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All this Birth Control Nonsense

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The media is all atwitter over employers having to pay for birth control, even if their fundamental belief systems dictate otherwise and all that. I understand why everyone’s upset. I think.

A lot of people view making religious institutions pay for birth control as forcing them to do what runs contrary to their tenets, restricting the religious freedom of, say, a Catholic hospital. Of course, employees do not always share the faith of their employer. As such, a non-Catholic researcher at a Catholic hospital who is denied birth control may feel that her or his religious employer is making decisions for her or him and is thereby restricting her or his religious freedom. If legally mandated employer-provided birth control is going to be an issue, some entity, the religious institution or the individual employee, is going to feel that their religious freedom is being assaulted. Okay, that makes sense. If that sums it all up nicely, I understand why everyone’s got their panties in the proverbial bunch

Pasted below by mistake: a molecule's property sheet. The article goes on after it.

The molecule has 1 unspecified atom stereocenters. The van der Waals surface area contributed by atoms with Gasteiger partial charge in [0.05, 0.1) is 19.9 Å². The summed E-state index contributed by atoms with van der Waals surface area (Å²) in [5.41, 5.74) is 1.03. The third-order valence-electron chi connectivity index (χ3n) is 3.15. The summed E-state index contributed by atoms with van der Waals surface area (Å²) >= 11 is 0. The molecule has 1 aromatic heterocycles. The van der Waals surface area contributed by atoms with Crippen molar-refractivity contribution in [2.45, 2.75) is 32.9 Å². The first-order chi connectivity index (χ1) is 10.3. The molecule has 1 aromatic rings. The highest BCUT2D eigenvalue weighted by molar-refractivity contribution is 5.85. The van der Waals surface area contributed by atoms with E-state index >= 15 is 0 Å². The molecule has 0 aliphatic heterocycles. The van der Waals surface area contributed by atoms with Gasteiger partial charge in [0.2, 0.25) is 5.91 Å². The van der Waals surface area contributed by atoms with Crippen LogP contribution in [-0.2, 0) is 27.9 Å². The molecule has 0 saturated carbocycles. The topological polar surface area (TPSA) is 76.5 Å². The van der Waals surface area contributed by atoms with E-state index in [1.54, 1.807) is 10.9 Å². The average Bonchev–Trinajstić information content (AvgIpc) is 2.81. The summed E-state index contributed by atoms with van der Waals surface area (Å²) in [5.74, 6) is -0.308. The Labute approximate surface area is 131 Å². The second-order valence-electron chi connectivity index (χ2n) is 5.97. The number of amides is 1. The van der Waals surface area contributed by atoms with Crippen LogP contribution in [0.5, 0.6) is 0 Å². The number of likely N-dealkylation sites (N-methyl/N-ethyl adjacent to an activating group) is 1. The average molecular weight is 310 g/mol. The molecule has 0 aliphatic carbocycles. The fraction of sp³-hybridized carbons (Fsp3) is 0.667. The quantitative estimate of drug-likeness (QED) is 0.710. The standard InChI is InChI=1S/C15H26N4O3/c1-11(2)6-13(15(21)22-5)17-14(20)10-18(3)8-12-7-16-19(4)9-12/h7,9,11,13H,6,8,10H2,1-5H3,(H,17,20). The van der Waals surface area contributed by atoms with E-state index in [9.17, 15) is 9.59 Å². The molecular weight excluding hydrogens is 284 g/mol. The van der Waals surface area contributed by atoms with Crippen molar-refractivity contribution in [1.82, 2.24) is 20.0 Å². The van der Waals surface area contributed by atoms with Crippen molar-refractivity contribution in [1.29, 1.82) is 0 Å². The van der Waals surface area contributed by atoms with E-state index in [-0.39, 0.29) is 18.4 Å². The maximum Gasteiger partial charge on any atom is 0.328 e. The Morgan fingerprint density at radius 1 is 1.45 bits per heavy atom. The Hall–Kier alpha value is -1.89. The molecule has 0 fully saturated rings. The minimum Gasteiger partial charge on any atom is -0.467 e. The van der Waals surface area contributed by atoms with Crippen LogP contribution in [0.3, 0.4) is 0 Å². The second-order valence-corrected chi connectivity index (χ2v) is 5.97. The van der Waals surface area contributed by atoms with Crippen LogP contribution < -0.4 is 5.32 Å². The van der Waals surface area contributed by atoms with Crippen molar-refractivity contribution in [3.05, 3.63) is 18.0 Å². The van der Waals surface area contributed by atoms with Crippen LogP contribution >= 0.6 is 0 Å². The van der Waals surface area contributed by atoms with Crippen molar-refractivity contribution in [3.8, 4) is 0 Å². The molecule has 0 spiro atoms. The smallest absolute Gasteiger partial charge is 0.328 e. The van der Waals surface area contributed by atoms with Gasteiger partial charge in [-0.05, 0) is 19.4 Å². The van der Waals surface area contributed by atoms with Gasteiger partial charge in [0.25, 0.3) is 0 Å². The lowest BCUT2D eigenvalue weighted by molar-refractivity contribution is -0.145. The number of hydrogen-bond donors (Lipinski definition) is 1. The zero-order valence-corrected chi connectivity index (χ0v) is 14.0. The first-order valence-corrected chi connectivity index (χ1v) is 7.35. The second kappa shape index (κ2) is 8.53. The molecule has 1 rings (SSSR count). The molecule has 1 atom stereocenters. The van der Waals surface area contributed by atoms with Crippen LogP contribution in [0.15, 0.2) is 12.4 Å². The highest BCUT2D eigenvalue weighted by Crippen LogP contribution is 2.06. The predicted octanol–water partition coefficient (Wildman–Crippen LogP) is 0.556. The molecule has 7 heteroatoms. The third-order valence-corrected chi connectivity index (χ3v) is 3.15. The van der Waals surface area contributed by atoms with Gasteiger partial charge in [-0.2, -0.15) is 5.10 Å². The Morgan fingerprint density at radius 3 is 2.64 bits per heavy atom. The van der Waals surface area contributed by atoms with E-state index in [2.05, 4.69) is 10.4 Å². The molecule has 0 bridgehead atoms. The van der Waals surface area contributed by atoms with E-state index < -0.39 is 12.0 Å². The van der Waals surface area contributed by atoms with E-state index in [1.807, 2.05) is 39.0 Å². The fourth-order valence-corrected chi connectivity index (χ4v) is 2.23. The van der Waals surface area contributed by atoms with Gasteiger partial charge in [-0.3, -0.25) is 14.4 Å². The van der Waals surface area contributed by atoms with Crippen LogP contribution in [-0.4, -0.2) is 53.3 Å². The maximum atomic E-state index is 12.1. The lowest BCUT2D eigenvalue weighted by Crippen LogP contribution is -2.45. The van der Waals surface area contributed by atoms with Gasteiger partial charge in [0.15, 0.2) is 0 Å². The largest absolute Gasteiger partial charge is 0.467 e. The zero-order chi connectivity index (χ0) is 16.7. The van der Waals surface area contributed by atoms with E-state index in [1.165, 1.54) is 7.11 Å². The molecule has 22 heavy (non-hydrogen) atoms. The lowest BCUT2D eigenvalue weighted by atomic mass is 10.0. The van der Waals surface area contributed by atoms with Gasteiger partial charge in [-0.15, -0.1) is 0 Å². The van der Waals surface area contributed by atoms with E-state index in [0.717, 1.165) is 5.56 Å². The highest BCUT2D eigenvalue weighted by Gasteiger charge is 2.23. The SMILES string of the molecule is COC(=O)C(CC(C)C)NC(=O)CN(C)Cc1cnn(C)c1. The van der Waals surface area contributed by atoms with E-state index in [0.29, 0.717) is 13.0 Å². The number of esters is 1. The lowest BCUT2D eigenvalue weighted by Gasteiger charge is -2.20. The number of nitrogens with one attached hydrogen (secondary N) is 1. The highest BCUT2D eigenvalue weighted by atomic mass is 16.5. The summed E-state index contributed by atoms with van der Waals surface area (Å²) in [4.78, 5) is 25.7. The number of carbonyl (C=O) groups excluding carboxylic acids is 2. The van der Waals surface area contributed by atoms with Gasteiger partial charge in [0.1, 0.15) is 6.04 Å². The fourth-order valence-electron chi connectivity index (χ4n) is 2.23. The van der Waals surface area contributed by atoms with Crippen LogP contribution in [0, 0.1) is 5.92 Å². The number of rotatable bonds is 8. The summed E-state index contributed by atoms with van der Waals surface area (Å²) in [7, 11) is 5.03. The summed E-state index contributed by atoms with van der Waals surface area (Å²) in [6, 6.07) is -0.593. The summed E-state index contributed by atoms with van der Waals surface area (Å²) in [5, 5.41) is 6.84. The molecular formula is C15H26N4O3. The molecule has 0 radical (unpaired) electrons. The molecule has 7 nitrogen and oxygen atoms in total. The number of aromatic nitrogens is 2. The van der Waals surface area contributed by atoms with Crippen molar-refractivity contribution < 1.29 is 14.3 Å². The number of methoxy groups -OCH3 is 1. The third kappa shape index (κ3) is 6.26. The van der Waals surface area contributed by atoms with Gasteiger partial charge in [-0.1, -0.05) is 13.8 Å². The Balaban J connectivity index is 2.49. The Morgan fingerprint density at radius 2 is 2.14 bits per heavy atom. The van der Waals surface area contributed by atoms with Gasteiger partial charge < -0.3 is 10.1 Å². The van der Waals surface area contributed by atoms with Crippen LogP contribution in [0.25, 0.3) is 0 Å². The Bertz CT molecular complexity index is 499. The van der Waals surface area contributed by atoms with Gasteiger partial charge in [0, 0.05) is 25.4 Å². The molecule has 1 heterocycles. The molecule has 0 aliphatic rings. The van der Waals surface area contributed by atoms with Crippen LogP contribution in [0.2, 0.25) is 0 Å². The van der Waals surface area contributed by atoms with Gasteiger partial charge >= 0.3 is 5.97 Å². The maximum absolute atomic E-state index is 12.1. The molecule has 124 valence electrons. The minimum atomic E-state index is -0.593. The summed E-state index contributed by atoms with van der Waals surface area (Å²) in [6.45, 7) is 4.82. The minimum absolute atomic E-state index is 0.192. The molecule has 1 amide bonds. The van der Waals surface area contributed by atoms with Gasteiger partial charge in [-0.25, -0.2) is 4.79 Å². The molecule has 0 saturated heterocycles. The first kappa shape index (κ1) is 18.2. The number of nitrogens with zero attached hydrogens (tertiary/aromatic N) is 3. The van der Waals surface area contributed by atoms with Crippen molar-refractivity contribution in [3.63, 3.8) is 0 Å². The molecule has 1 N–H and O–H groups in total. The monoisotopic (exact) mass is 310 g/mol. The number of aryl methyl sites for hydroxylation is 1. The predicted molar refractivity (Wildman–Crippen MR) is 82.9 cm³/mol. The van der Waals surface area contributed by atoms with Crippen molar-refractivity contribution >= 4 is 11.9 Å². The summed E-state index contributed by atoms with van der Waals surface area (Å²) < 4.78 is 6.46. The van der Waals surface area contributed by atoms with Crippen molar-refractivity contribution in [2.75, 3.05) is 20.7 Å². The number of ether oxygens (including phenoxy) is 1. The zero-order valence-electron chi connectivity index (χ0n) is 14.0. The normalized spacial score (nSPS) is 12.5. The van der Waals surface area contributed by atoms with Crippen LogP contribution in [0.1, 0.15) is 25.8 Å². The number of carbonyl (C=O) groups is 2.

Also, if the above is the case, shouldn’t the individual win? I’m certainly no constitutional scholar, but doesn’t the great document protect the religious freedom of individuals first? And, if so, isn’t the solution clear? Or is this a case of a majority religion forcing itself onto a new generation, wherein many Catholics, for instance, don’t see anything wrong with birth control? Last I checked, the majority of Catholics don’t have an issue with birth control, but our church fathers tell us what’s okay, not our own consciences, apparently.

If you’re Catholic, working at a Catholic hospital, and you disagree with the tenet about birth control being such a big deal that it’s worth making a bigger stink about than good works, and then your employer decides you’re not a good enough Catholic and makes the birth control decision for you, is that the worst way to assault someone’s religious freedom? Or does it matter?